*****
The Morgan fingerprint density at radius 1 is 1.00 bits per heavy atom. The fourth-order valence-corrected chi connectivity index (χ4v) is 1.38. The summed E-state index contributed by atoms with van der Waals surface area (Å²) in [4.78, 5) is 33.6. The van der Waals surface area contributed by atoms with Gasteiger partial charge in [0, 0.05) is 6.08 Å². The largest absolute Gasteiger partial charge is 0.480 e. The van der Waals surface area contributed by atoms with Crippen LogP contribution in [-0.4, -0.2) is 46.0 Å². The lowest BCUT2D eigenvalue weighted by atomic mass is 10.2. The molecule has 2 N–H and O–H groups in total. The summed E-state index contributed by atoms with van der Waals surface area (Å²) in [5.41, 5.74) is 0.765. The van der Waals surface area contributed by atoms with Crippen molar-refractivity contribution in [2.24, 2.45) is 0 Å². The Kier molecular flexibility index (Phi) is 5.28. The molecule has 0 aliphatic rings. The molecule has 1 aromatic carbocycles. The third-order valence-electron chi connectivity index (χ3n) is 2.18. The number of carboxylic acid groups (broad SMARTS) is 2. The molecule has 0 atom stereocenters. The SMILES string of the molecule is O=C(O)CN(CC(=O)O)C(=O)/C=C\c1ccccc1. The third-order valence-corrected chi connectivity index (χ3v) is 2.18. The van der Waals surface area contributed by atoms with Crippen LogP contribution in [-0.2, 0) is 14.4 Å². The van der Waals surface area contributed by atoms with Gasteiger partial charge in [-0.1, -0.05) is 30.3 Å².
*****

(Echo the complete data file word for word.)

The Morgan fingerprint density at radius 1 is 1.00 bits per heavy atom. The fourth-order valence-corrected chi connectivity index (χ4v) is 1.38. The summed E-state index contributed by atoms with van der Waals surface area (Å²) in [4.78, 5) is 33.6. The van der Waals surface area contributed by atoms with Gasteiger partial charge in [0, 0.05) is 6.08 Å². The largest absolute Gasteiger partial charge is 0.480 e. The van der Waals surface area contributed by atoms with Crippen LogP contribution in [-0.4, -0.2) is 46.0 Å². The lowest BCUT2D eigenvalue weighted by atomic mass is 10.2. The molecule has 2 N–H and O–H groups in total. The summed E-state index contributed by atoms with van der Waals surface area (Å²) in [5.41, 5.74) is 0.765. The van der Waals surface area contributed by atoms with Crippen molar-refractivity contribution in [2.24, 2.45) is 0 Å². The Kier molecular flexibility index (Phi) is 5.28. The molecule has 0 aliphatic rings. The molecule has 1 aromatic carbocycles. The third-order valence-electron chi connectivity index (χ3n) is 2.18. The number of carboxylic acid groups (broad SMARTS) is 2. The molecule has 0 atom stereocenters. The SMILES string of the molecule is O=C(O)CN(CC(=O)O)C(=O)/C=C\c1ccccc1. The third-order valence-corrected chi connectivity index (χ3v) is 2.18. The van der Waals surface area contributed by atoms with Crippen LogP contribution in [-0.2, 0) is 14.4 Å². The van der Waals surface area contributed by atoms with Gasteiger partial charge in [-0.1, -0.05) is 30.3 Å².